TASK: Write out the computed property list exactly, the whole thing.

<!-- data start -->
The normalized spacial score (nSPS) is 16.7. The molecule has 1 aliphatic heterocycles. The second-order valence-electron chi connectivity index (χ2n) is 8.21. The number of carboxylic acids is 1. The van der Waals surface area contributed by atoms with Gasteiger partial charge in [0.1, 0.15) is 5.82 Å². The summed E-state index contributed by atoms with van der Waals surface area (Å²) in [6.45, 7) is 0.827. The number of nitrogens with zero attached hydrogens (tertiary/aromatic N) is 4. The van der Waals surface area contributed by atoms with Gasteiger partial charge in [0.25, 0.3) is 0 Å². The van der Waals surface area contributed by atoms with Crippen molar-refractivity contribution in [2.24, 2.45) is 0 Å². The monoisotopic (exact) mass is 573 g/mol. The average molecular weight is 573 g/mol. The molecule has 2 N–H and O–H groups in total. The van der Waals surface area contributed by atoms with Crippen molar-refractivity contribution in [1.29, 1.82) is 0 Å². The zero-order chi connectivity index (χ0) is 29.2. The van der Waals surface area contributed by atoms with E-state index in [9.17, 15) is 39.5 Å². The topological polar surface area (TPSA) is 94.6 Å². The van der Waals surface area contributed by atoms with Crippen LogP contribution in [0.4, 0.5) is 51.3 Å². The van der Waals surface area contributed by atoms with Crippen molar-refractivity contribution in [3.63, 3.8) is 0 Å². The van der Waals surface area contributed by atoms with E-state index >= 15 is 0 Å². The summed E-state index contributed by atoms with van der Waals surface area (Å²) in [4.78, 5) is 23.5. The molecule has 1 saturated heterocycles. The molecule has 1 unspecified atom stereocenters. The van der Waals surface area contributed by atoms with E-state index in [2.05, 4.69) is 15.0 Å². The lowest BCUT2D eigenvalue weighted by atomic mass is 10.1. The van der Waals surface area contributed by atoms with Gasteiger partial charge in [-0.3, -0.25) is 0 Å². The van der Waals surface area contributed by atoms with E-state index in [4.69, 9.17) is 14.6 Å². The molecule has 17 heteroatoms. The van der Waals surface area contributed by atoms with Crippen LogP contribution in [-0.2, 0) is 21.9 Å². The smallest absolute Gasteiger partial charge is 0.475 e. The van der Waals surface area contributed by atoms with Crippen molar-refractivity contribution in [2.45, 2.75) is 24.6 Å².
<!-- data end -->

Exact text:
The normalized spacial score (nSPS) is 16.7. The molecule has 1 aliphatic heterocycles. The second-order valence-electron chi connectivity index (χ2n) is 8.21. The number of carboxylic acids is 1. The van der Waals surface area contributed by atoms with Gasteiger partial charge in [0.1, 0.15) is 5.82 Å². The summed E-state index contributed by atoms with van der Waals surface area (Å²) in [6.45, 7) is 0.827. The number of nitrogens with zero attached hydrogens (tertiary/aromatic N) is 4. The van der Waals surface area contributed by atoms with Gasteiger partial charge in [0.25, 0.3) is 0 Å². The van der Waals surface area contributed by atoms with Crippen molar-refractivity contribution in [2.24, 2.45) is 0 Å². The monoisotopic (exact) mass is 573 g/mol. The average molecular weight is 573 g/mol. The molecule has 2 N–H and O–H groups in total. The van der Waals surface area contributed by atoms with Crippen molar-refractivity contribution in [1.29, 1.82) is 0 Å². The zero-order chi connectivity index (χ0) is 29.2. The van der Waals surface area contributed by atoms with E-state index in [9.17, 15) is 39.5 Å². The topological polar surface area (TPSA) is 94.6 Å². The van der Waals surface area contributed by atoms with Crippen LogP contribution in [0.4, 0.5) is 51.3 Å². The van der Waals surface area contributed by atoms with Crippen molar-refractivity contribution in [3.63, 3.8) is 0 Å². The van der Waals surface area contributed by atoms with E-state index >= 15 is 0 Å². The summed E-state index contributed by atoms with van der Waals surface area (Å²) in [4.78, 5) is 23.5. The molecule has 1 saturated heterocycles. The molecule has 1 unspecified atom stereocenters. The van der Waals surface area contributed by atoms with E-state index in [2.05, 4.69) is 15.0 Å². The lowest BCUT2D eigenvalue weighted by atomic mass is 10.1. The van der Waals surface area contributed by atoms with Gasteiger partial charge in [-0.3, -0.25) is 0 Å². The van der Waals surface area contributed by atoms with E-state index in [4.69, 9.17) is 14.6 Å². The molecule has 17 heteroatoms. The van der Waals surface area contributed by atoms with Crippen LogP contribution in [-0.2, 0) is 21.9 Å². The smallest absolute Gasteiger partial charge is 0.475 e. The van der Waals surface area contributed by atoms with Crippen molar-refractivity contribution in [2.45, 2.75) is 24.6 Å².